Home > Brian's Blogs > Comfort in Uncertain Times

Comfort in Uncertain Times

Our lives are often shrouded in uncertainty.  We simply don’t know what the future holds.  Will I have a job next month?  Will my cancer treatment be successful?  Will my kids be okay when they leave for college?  Is there anything that we can be certain of?

These are questions that have always and will always plague humanity.  Think about the situation in Europe 500 years ago.  Death was always on people’s minds.  Whether through war or plague, people experienced the reality of death on a daily basis.  There was just no certainty that a person and his loved ones would even be alive the next day.

This uncertainty was popularized in some of the theology of the day.  One of the most popular catechisms was The Mirror of a Christian Man.  This catechism was first printed in 1470 and many times thereafter.  The most famous line from this catechism sounds a note of tremendous uncertainty:

“There are 3 things I know to be true that make my heart heavy: I will have to die, I do not know when, (most of all) I do not know where I’ll go.”

Not only does the catechism reaffirm our fear of death, but it adds to it the concern of not knowing what will happen after death.  And all of this in a Christian catechism!

It is against this backdrop that God spoke loudly through the Reformation.  This is most dramatically illustrated in the Heidelberg Catechism of 1563:

Question 1. What is thy only comfort in life and death?

Answer: That I with body and soul, both in life and death, am not my own, but belong unto my faithful Saviour Jesus Christ; who, with his precious blood, has fully satisfied for all my sins, and delivered me from all the power of the devil; and so preserves me that without the will of my heavenly Father, not a hair can fall from my head; yea, that all things must be subservient to my salvation, and therefore, by his Holy Spirit, He also assures me of eternal life, and makes me sincerely willing and ready, henceforth, to live unto him.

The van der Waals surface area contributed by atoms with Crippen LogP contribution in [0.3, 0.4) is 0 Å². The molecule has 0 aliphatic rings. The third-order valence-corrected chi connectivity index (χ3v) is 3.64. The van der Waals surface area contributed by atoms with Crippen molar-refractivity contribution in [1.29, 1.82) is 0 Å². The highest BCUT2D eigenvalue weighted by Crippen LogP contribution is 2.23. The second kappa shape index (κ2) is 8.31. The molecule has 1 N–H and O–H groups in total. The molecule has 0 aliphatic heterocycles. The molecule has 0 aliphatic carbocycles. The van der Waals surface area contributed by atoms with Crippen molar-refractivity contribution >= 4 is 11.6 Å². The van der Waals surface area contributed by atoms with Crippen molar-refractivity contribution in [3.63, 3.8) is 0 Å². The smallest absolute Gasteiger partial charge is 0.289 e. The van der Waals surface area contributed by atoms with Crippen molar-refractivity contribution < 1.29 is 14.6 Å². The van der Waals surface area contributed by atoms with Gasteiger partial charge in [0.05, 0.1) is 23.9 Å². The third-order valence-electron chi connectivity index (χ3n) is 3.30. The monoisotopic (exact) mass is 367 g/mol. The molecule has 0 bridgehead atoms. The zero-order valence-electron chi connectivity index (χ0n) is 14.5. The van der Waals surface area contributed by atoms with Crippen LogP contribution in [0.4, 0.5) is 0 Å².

Read those words slowly, carefully, and regularly.  Our only comfort – our only certainty – is that we are not our own but belong to our Savior Jesus Christ.  Christ has paid for our sins.  Christ has set us free.  Christ watches over us.  And the Holy Spirit assures us of all these truths.

So whatever situation you find yourselves in today, there is probably a hint of uncertainty.  That is unavoidable.  We don’t have answers to all of our questions.  But that doesn’t mean we can’t have comfort and confidence in the midst of our uncertainty.  Our comfort and confidence is that we are not our own and that we belong to Jesus Christ.    Of that we can be certain.

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  1. mikewittmer
    August 4, 2010 at 1:15 pm

    I am sorry to say that I don’t know this catechism. I googled it and didn’t get much help. Do you know if it’s possible to get a copy of it?

    And thanks for the good reminder from the Heidelberg–that is the best question and answer from the best catechism ever written.

  2. Brian McLaughlin
    August 4, 2010 at 2:35 pm

    Dr. Bierma from Calvin provided me with this quote. I’ve not read the catechism in it’s entirety, but have seen in quoted in a few places. It was written by Dietrich Kolde in 1470. You can find a summary in A Reformation Reader: Primary Texts and Introductions by Denis Janz and also Three Reformation Catechisms: Catholic, Anabaptist, and Lutheran by Janz.

  3. mikewittmer
    August 10, 2010 at 8:41 am

    Thanks, Brian!

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